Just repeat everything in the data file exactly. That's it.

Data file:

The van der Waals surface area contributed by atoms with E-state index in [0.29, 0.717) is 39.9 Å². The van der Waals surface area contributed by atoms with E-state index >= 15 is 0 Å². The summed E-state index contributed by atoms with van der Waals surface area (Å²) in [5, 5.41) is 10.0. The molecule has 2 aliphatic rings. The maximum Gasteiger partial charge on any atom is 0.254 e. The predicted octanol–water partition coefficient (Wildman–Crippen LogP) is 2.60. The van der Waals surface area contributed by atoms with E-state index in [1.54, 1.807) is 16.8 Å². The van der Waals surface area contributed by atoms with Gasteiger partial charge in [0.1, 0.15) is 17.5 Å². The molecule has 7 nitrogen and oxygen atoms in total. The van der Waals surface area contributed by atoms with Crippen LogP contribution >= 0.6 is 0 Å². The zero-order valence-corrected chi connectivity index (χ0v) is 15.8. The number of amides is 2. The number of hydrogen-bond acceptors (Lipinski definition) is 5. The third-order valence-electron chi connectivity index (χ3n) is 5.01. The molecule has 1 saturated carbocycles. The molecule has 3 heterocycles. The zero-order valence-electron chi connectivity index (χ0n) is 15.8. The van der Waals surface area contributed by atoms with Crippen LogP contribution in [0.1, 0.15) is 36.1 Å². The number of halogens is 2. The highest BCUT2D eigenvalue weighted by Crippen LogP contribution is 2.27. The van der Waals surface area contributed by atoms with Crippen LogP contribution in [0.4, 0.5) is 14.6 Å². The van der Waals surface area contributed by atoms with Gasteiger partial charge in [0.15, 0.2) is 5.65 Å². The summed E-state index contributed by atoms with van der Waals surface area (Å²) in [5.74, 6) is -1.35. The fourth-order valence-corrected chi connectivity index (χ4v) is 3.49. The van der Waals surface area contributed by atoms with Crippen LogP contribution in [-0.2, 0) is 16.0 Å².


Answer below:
The van der Waals surface area contributed by atoms with E-state index in [0.29, 0.717) is 39.9 Å². The van der Waals surface area contributed by atoms with E-state index >= 15 is 0 Å². The summed E-state index contributed by atoms with van der Waals surface area (Å²) in [5, 5.41) is 10.0. The molecule has 2 aliphatic rings. The maximum Gasteiger partial charge on any atom is 0.254 e. The predicted octanol–water partition coefficient (Wildman–Crippen LogP) is 2.60. The van der Waals surface area contributed by atoms with E-state index in [1.54, 1.807) is 16.8 Å². The van der Waals surface area contributed by atoms with Gasteiger partial charge in [0.1, 0.15) is 17.5 Å². The molecule has 7 nitrogen and oxygen atoms in total. The van der Waals surface area contributed by atoms with Crippen LogP contribution >= 0.6 is 0 Å². The zero-order valence-corrected chi connectivity index (χ0v) is 15.8. The number of amides is 2. The number of hydrogen-bond acceptors (Lipinski definition) is 5. The third-order valence-electron chi connectivity index (χ3n) is 5.01. The molecule has 1 saturated carbocycles. The molecule has 3 heterocycles. The zero-order valence-electron chi connectivity index (χ0n) is 15.8. The van der Waals surface area contributed by atoms with Crippen LogP contribution in [0.1, 0.15) is 36.1 Å². The number of halogens is 2. The highest BCUT2D eigenvalue weighted by Crippen LogP contribution is 2.27. The van der Waals surface area contributed by atoms with Crippen LogP contribution in [0.4, 0.5) is 14.6 Å². The van der Waals surface area contributed by atoms with Gasteiger partial charge in [0.15, 0.2) is 5.65 Å². The summed E-state index contributed by atoms with van der Waals surface area (Å²) in [5.74, 6) is -1.35. The fourth-order valence-corrected chi connectivity index (χ4v) is 3.49. The van der Waals surface area contributed by atoms with Crippen LogP contribution in [-0.2, 0) is 16.0 Å².